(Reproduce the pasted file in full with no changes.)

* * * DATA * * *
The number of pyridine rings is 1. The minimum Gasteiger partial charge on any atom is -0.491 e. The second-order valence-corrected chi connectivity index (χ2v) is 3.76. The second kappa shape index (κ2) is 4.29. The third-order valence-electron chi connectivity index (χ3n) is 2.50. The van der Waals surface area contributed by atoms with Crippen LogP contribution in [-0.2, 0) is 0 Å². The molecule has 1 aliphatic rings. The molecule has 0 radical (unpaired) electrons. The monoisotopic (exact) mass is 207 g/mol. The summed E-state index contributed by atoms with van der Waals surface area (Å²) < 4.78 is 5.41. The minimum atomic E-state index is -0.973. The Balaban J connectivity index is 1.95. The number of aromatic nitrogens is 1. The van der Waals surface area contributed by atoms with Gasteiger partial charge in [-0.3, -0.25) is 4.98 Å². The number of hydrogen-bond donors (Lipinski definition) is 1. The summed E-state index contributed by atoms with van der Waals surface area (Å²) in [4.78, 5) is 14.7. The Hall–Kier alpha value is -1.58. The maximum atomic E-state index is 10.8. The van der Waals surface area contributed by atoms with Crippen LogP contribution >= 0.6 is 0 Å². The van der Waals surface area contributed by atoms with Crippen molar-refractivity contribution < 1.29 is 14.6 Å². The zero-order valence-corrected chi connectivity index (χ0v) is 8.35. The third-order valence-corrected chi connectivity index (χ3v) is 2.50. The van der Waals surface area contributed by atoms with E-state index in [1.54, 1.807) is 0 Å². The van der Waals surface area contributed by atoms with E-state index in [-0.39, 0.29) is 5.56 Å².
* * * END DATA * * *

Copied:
The number of pyridine rings is 1. The minimum Gasteiger partial charge on any atom is -0.491 e. The second-order valence-corrected chi connectivity index (χ2v) is 3.76. The second kappa shape index (κ2) is 4.29. The third-order valence-electron chi connectivity index (χ3n) is 2.50. The van der Waals surface area contributed by atoms with Crippen LogP contribution in [-0.2, 0) is 0 Å². The molecule has 1 aliphatic rings. The molecule has 0 radical (unpaired) electrons. The monoisotopic (exact) mass is 207 g/mol. The summed E-state index contributed by atoms with van der Waals surface area (Å²) < 4.78 is 5.41. The minimum atomic E-state index is -0.973. The Balaban J connectivity index is 1.95. The number of aromatic nitrogens is 1. The van der Waals surface area contributed by atoms with Gasteiger partial charge in [-0.3, -0.25) is 4.98 Å². The number of hydrogen-bond donors (Lipinski definition) is 1. The summed E-state index contributed by atoms with van der Waals surface area (Å²) in [4.78, 5) is 14.7. The Hall–Kier alpha value is -1.58. The maximum atomic E-state index is 10.8. The van der Waals surface area contributed by atoms with Crippen LogP contribution >= 0.6 is 0 Å². The van der Waals surface area contributed by atoms with Crippen molar-refractivity contribution < 1.29 is 14.6 Å². The zero-order valence-corrected chi connectivity index (χ0v) is 8.35. The third-order valence-corrected chi connectivity index (χ3v) is 2.50. The van der Waals surface area contributed by atoms with E-state index in [1.54, 1.807) is 0 Å². The van der Waals surface area contributed by atoms with E-state index in [-0.39, 0.29) is 5.56 Å².